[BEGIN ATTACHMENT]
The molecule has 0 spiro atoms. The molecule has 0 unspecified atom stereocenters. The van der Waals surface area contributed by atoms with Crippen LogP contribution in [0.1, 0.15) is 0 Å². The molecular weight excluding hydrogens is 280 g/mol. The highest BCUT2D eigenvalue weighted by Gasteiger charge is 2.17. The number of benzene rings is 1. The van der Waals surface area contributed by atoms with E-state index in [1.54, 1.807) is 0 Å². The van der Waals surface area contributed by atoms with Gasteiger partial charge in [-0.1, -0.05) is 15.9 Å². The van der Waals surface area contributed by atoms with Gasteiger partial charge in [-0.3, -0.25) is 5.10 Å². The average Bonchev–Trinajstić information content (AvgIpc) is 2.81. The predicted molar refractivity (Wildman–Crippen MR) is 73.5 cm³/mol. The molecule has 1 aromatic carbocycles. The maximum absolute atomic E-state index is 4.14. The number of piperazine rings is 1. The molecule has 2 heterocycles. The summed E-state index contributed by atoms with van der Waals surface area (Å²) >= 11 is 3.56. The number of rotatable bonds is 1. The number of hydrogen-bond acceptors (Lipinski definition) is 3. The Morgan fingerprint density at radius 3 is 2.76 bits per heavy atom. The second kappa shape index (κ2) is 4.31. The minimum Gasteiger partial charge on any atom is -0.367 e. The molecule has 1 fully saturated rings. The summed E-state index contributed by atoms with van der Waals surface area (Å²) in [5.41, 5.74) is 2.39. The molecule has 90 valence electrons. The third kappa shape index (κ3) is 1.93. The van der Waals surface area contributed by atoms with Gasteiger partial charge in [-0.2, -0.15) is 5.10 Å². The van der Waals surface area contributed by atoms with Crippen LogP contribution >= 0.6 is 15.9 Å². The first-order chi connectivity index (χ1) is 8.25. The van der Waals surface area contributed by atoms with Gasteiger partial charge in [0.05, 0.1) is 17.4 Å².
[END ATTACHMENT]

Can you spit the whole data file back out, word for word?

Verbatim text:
The molecule has 0 spiro atoms. The molecule has 0 unspecified atom stereocenters. The van der Waals surface area contributed by atoms with Crippen LogP contribution in [0.1, 0.15) is 0 Å². The molecular weight excluding hydrogens is 280 g/mol. The highest BCUT2D eigenvalue weighted by Gasteiger charge is 2.17. The number of benzene rings is 1. The van der Waals surface area contributed by atoms with E-state index in [1.54, 1.807) is 0 Å². The van der Waals surface area contributed by atoms with Gasteiger partial charge in [-0.1, -0.05) is 15.9 Å². The van der Waals surface area contributed by atoms with Gasteiger partial charge in [-0.3, -0.25) is 5.10 Å². The average Bonchev–Trinajstić information content (AvgIpc) is 2.81. The predicted molar refractivity (Wildman–Crippen MR) is 73.5 cm³/mol. The molecule has 1 aromatic carbocycles. The maximum absolute atomic E-state index is 4.14. The number of piperazine rings is 1. The molecule has 2 heterocycles. The summed E-state index contributed by atoms with van der Waals surface area (Å²) >= 11 is 3.56. The number of rotatable bonds is 1. The number of hydrogen-bond acceptors (Lipinski definition) is 3. The Morgan fingerprint density at radius 3 is 2.76 bits per heavy atom. The second kappa shape index (κ2) is 4.31. The minimum Gasteiger partial charge on any atom is -0.367 e. The molecule has 1 fully saturated rings. The summed E-state index contributed by atoms with van der Waals surface area (Å²) in [5.41, 5.74) is 2.39. The molecule has 90 valence electrons. The third kappa shape index (κ3) is 1.93. The van der Waals surface area contributed by atoms with Gasteiger partial charge in [-0.2, -0.15) is 5.10 Å². The van der Waals surface area contributed by atoms with Crippen LogP contribution >= 0.6 is 15.9 Å². The first-order chi connectivity index (χ1) is 8.25. The van der Waals surface area contributed by atoms with Gasteiger partial charge in [0.05, 0.1) is 17.4 Å².